Experts say benefits of physical activity outweigh the risks for people with long-term health conditions

By Faculty of Sport and Exercise Medicine UK, 3 Nov, 2021 | 4 min read

New consensus statement to offer guidance for healthcare professionals that physical activity can be used to manage majority of long-term health conditions.

A new consensus statement, led by the Faculty of Sport and Exercise Medicine UK and developed through review of the scientific evidence and expert clinical and patient consensus, has concluded that the benefits of physical activity far outweigh the risks for people living with long-term health conditions. The statement, published in the British Journal of Sports Medicine, finds that physical activity is safe – even for people living with symptoms of multiple long-term conditions.

Physical activity has a key role to play in the management of long-term conditions, including diabetes, heart disease and cancer. The International Society for Physical Activity and Health (ISPAH) identifies the integration of physical activity into healthcare as one of the eight best investments to combat inactivity.

However, there are many barriers to getting active for people living with long-term health conditions – including fears that physical activity may worsen their symptoms, and requirements to gain medical clearance prior to increasing activity levels. This means that people with long-term conditions, who have much to gain from being active, are twice as likely to be inactive than those who do not have a health condition.

The new consensus statement aims to break down these barriers by clarifying fundamental safety considerations and bridging the gap between evidence, clinical and public health guidelines and people’s lived experience. It seeks to equip healthcare professionals with the knowledge they need to discuss physical activity with symptomatic people in a person-centred way, addressing the understandable concerns that patients have about the impact of physical activity on symptoms. It also recognises that pre-participation medical clearance is an unnecessary barrier to physical activity and challenges the need for it.

As part of a system-wide approach to promoting physical activity, consistent messaging from healthcare professionals around the benefits balanced with risks will also help reduce the barriers to engagement. Sport England, the Office for Health Improvement and Disparities, the Richmond Group of charities and the Faculty of Sport and Exercise Medicine UK will now work with partners in the health, sport and physical activity sectors to empower and support people living with long-term health conditions to have the confidence to become more active.

The statement is made up of five ’impact statements’ that highlight the key messages. In addition, in response to patient recommendation, eight symptom-based statements discuss specific risks for musculoskeletal pain, fatigue, shortness of breath, cardiac chest pain, palpitations, poor blood sugar control, cognitive impairment and frailty.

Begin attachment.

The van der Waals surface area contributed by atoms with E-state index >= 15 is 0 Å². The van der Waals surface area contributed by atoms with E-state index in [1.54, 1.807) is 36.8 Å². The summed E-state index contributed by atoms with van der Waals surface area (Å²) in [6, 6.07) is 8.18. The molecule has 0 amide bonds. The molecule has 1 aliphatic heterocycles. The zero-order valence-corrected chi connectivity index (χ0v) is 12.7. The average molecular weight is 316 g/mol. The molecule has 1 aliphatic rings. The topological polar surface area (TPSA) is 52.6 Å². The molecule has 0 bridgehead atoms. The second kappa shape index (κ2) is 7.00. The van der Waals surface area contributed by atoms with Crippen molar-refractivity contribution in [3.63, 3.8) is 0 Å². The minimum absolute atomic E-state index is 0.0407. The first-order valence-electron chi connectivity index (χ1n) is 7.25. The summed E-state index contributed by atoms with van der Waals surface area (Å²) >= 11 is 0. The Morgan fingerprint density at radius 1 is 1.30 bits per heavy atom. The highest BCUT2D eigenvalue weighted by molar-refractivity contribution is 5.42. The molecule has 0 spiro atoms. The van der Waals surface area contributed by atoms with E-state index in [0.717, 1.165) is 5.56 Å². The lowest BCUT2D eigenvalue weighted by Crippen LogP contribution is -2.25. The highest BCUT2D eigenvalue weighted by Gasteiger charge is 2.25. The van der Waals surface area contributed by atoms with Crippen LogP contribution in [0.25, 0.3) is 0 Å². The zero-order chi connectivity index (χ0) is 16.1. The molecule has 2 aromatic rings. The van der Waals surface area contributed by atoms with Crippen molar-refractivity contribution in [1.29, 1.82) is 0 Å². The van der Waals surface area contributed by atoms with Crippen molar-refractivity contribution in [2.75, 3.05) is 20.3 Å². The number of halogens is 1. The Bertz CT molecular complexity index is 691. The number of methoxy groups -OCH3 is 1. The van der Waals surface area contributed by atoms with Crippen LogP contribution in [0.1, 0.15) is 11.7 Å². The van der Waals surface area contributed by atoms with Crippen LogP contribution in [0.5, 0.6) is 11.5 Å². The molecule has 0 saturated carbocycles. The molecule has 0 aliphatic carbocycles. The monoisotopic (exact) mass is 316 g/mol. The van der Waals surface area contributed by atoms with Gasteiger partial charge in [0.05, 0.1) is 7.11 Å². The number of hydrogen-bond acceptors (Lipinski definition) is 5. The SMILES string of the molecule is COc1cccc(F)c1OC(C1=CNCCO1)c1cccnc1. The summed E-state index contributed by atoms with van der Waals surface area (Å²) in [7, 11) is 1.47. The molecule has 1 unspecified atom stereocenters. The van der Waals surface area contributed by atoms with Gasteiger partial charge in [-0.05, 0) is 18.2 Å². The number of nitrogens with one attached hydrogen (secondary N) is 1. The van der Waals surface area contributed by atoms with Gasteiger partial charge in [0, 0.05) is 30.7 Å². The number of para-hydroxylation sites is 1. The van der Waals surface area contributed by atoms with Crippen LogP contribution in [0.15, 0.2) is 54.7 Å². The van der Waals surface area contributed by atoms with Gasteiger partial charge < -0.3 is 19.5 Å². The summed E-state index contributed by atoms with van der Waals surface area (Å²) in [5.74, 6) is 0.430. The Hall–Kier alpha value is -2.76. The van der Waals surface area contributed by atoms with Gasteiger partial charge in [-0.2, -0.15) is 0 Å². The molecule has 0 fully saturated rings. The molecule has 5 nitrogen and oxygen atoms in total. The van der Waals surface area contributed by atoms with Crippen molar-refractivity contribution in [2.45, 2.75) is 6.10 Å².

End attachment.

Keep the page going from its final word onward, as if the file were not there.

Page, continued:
Find out more and read the statement here.
Dr Jeanelle de Gruchy, Deputy Chief Medical Officer

“There has previously been some concern that long-term conditions could be made worse by physical activity. However, the evidence is that physical activity has an important role to play in preventing and treating many conditions and that, for most people with long-term conditions, the benefits outweigh the risks. This expert consensus, supported by the Office for Health Improvement and Disparities, will help healthcare professionals to have informed, personal conversations with their patients living with long-term conditions.”

Tim Hollingsworth, CEO of Sport England

“Breaking down the barriers that make it harder for the 15 million people living with long-term health conditions in England to get active is critical to tackling health inequalities: a key aim of our Uniting the Movement strategy. This new consensus statement is a really positive step – it will play a vital role in supporting healthcare professionals to empower their patients to get active in a way that is right for them. In future, our ambition is for this work to be embedded into the sport and physical activity sector too, ensuring a joined-up approach between the different sectors that support people’s health.”

Dr Natasha Jones, President-Elect of the Faculty of Sport and Exercise Medicine UK

‘We need to build our patients’ confidence and motivation to move more, because moving more makes nearly everybody feel better. The medical professions and the fitness industry will work together to create and support a new generation of empowered people, living with long term conditions, confident in their own ability to be more active.”

Dr Andrew Boyd, Physical Activity & Lifestyle lead, RCGP

“This guidance will help healthcare colleagues, in primary care and beyond, share the best available evidence when supporting people with long-term conditions to move more, every day. I commend all patient facing clinical staff to read the statement, share with their colleagues, and build the principles into their consultations, with the aim of making every contact count.”